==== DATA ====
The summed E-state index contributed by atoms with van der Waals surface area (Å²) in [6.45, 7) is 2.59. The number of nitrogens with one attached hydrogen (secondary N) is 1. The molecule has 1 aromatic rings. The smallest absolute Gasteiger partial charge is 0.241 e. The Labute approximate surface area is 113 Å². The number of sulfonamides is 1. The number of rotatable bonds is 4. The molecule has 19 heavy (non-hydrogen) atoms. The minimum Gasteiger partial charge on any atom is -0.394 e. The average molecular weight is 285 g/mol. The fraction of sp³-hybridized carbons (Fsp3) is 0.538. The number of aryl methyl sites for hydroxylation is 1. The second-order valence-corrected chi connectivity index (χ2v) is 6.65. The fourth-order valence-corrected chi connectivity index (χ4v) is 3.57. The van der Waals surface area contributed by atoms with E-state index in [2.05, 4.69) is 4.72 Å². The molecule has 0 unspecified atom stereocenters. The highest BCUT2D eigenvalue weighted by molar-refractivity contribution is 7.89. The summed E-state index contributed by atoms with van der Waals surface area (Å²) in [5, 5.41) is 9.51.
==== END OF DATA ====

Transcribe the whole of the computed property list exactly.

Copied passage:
The summed E-state index contributed by atoms with van der Waals surface area (Å²) in [6.45, 7) is 2.59. The number of nitrogens with one attached hydrogen (secondary N) is 1. The molecule has 1 aromatic rings. The smallest absolute Gasteiger partial charge is 0.241 e. The Labute approximate surface area is 113 Å². The number of sulfonamides is 1. The number of rotatable bonds is 4. The molecule has 19 heavy (non-hydrogen) atoms. The minimum Gasteiger partial charge on any atom is -0.394 e. The average molecular weight is 285 g/mol. The fraction of sp³-hybridized carbons (Fsp3) is 0.538. The number of aryl methyl sites for hydroxylation is 1. The second-order valence-corrected chi connectivity index (χ2v) is 6.65. The fourth-order valence-corrected chi connectivity index (χ4v) is 3.57. The van der Waals surface area contributed by atoms with E-state index in [2.05, 4.69) is 4.72 Å². The molecule has 0 unspecified atom stereocenters. The highest BCUT2D eigenvalue weighted by molar-refractivity contribution is 7.89. The summed E-state index contributed by atoms with van der Waals surface area (Å²) in [5, 5.41) is 9.51.